This is no surprise considering it’s AA. My company’s experience with them has been abysmal. AA is the Comcast of the airline business from a customer service perspective. The consistent, persistent lack of professionalism they exercise isn’t limited to a city or an airport.

  • ESL_Teacher_NJ

    Airline employees and TSA agents both need more training to deal with all types of medical devices and, above all, people with disabilities. Often people with disabilities are forced to suffer needless humiliation and embarrassment.

  • Joseph

    We’ve had similar problems traveling with our kids. We had a steward tell us that we couldn’t use our FAA approved car seat for our daughter. The steward made my wife hold our daughter rather than actually sit in the appropriate (and much safer) seat. We complained to the manager on arrival and of course got the same sorry but not sorry.

  • James

    For the people behind her in line, there is nothing you or AA can do about them.

    Yes — don’t expect everyone to be 100% familiar with all the carry-on rules.

    When Maggs returned to the gate, the agent began arguing with her again, perhaps annoyed that she sought help from a supervisor. Frustrated, Maggs turned to her fellow passengers and said, “Is anyone else seeing this?”

    Maggs turned around to see two businessmen behind her. To her dismay, one of them spoke up. “Yeah, I see this. I see you’re holding up the whole boarding process.”

    You have two businessmen apparently ignorant of the carry-on rules for nursing mothers, who probably rely on the airline’s staff to manage those rules accordingly.

    Who you get as passengers is a lottery.

  • Chris Johnson

    I voted yes, but it’s never going to happen. Maybe a mass email to everyone who works at the airports and on the planes. Given that four airlines control over 80% of the domestic market and the domestic “load factor”, percentage of seats with butts in them is at 85% when historically it was around 2/3, what incentive do they have to make passengers happy and compete for them, at least on the domestic routes?

  • Rebecca

    AA had an agent that was wrong and made a mistake. Not much more they can do than apologize and make sure that person know the rules.

    That being said, I just don’t think “sensitivity training” is the answer. Let’s be honest. The vast majority of people, 90 to 95%, are going to do the right thing and be “sensitive” or whatever you want to call it to someone needing to travel with a breastpump. The other 5 to 10% are always going to be jerks. So you’ve wasted the time of the majority, who don’t need to sit in a pc fluff seminar on company time. And you’ve given ammunition to the few, who are already jerk anyways, because now they have something to complain about and ridicule.

  • Hanope

    How come the supervisor/manager couldn’t accompany Maggs back to her gate to talk with the one gate agent who refused her boarding? All the gate agent saw is the passenger walk away and come back. I doubt that gate agent watched her go over to another person and speak with them, the gate agent was busy boarding other passengers. So I can see why the gate agent would continue to argue with Maggs (and yes, that gate agent failed to understand the policy exceptions).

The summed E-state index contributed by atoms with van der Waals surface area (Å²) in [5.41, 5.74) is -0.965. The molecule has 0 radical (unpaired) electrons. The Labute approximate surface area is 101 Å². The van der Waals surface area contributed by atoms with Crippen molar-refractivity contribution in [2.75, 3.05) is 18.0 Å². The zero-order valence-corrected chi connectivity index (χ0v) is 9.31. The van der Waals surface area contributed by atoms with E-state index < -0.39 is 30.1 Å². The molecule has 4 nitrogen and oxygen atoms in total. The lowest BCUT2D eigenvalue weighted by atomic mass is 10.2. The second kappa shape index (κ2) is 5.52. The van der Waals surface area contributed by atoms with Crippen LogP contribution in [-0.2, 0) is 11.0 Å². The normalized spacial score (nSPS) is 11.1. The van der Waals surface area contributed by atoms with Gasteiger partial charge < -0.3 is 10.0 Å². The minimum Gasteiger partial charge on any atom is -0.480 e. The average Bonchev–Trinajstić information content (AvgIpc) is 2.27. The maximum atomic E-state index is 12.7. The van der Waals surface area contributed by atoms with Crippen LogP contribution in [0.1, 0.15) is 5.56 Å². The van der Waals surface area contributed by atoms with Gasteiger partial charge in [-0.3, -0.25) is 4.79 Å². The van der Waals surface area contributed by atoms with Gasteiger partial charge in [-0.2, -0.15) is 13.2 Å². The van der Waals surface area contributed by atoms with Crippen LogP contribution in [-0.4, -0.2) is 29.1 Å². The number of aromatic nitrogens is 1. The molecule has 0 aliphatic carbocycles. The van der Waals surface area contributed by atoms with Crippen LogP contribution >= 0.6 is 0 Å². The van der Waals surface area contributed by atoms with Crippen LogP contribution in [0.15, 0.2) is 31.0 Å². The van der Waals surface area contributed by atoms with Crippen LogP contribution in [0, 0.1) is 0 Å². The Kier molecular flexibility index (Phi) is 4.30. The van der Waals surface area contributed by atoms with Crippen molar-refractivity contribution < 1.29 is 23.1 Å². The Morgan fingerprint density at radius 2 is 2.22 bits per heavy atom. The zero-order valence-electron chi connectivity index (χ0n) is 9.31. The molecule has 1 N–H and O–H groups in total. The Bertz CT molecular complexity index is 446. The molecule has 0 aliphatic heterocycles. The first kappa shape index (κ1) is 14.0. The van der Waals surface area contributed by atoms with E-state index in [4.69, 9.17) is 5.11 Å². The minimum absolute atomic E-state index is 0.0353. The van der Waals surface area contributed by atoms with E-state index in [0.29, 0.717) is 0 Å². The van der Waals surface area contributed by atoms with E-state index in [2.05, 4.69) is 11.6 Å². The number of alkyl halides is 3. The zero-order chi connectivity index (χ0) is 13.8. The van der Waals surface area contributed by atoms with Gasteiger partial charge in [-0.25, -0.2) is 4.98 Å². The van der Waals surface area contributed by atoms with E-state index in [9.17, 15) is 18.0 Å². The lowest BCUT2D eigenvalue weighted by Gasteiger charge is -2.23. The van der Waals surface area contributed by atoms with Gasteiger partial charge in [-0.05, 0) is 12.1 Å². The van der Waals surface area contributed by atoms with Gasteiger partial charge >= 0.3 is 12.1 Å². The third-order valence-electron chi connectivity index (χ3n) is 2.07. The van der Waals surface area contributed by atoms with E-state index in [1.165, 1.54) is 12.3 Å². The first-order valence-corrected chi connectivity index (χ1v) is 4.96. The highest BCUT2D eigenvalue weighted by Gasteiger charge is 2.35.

• SierraRose 49

    Ditto ESL. My husband has worn an insulin pump since 2001. Almost every time we get to the TSA screening area, even with PreCheck, the agents often request that he go through the Millimeter Wave or Backscatter full body scanners, both of which the manufacturer of his pump, Medtronic, has advised NOT to do because the devices may cause a serious malfunction. He carries a card from Medtronic politely asks to go through metal detector instead and have a pat down. Almost every time we fly, a TSA agent says, “Oh, that won’t hurt your pump.” Yes, it can. They have reluctantly relented the last few times we’ve flown.

  • Ward Chartier

    A very important measure of the effectiveness of an organization is how well it handles non-standard events. In this case, how comprehensive is the American Airlines training for new employees about how to manage exceptions to rules, especially when the exceptions, and their laws, are well documented? I’d argue that the majority of training hours needs to be about how to manage non-standard events.

  • ArizonaRoadWarrior

    It has been my experience that there are several employees that do NOT know the policies of their employer whether it is the TSA, an airline, a grocery store, etc. Some companies do not train thoroughly. Some employees do not care.

    What I do is that I print out the policy from the website and carry the policy with me. I reprint the policy so that I don’t get “that was printed from our website last month, last quarter, last year and we have a new policy” response. It takes some extra work but it reduces the frustrations, eliminates the arguments, etc.